Early risers along the New South Wales coast may have been surprised to see big waves as the sun rose this morning.
A large and powerful groundswell originating from a system traveling to the south of New Zealand arrived on Australia’s east coast a bit earlier than expected.
Waves at some of Sydney’s most popular beaches were reaching double overhead this morning, or about twice the height of an average person.
While computer models had predicted the swell to arrive later today, this morning’s first light showed that it had turned up overnight.
Data recorded by Sydney’s waverider buoy showed that maximum wave heights climbed by 2.5 metres overnight and the peak wave period, which measures the power of the swell, has doubled to near 20 seconds in the last 24 hours.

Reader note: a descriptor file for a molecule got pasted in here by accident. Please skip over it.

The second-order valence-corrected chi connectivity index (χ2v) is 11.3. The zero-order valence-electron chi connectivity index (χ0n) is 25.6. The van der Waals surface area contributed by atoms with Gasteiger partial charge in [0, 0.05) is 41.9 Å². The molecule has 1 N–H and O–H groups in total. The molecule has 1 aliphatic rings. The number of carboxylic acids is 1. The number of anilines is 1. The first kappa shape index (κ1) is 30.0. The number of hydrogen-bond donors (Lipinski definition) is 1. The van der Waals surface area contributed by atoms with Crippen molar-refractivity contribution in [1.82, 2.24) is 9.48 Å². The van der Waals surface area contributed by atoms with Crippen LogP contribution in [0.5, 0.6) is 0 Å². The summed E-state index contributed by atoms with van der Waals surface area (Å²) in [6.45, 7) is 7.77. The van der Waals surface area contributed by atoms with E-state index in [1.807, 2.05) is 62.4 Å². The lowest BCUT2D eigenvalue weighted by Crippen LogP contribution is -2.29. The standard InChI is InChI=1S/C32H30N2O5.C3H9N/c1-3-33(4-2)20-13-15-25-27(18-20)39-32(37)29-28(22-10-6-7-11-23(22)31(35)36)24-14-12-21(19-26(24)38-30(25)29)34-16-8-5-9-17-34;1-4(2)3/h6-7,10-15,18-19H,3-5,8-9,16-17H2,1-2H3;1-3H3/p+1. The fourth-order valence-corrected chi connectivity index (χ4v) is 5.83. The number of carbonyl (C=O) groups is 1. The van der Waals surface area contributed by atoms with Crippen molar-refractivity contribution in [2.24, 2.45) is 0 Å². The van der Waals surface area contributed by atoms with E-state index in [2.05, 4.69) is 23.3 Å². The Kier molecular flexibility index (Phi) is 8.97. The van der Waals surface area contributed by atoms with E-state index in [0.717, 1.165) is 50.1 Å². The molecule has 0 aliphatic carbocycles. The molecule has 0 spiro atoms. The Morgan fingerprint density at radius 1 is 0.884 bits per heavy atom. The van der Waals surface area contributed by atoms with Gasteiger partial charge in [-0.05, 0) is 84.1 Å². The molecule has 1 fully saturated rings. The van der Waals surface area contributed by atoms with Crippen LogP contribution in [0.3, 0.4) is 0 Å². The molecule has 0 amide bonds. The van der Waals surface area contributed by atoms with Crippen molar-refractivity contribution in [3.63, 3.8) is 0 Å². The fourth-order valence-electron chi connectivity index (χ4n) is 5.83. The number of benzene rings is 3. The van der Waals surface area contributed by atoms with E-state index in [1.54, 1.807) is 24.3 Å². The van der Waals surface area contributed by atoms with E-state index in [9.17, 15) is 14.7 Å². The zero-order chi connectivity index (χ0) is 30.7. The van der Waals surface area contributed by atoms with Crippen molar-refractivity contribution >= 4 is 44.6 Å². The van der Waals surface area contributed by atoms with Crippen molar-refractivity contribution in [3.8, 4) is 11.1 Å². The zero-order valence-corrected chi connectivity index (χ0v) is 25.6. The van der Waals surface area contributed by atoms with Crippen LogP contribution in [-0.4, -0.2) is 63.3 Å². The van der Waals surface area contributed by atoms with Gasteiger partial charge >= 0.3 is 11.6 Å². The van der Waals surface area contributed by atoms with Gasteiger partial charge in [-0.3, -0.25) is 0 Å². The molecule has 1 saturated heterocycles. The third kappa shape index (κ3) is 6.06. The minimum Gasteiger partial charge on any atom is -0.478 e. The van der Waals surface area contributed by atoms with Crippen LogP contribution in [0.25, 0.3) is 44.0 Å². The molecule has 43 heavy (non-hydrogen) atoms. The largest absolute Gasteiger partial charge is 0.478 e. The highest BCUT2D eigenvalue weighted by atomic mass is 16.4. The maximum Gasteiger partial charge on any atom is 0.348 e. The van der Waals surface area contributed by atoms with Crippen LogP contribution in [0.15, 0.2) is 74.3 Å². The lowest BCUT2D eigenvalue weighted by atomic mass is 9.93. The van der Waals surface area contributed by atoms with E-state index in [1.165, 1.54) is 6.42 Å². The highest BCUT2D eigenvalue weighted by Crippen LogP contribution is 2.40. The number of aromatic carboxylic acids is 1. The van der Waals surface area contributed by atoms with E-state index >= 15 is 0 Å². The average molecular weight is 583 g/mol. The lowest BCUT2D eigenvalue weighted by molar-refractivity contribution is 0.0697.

This long-length wave period is rarely seen on the NSW coast and is more typical for coastlines that are exposed to broad expanses of ocean, like Hawaii or southwest facing coastlines of southern Australia. These longer period swell travel more quickly than lower period swells and maintain their size and energy for many thousands of kilometres if uninterrupted by land.
Conditions will be dangerous for unsuspecting surfers and swimmers visiting the NSW coast today. So, it’s a good idea to avoid activities like surfing, swimming and rock fishing.
– Swell map for early Tuesday morning / MetOcean
– Ben Domensino, Weatherzone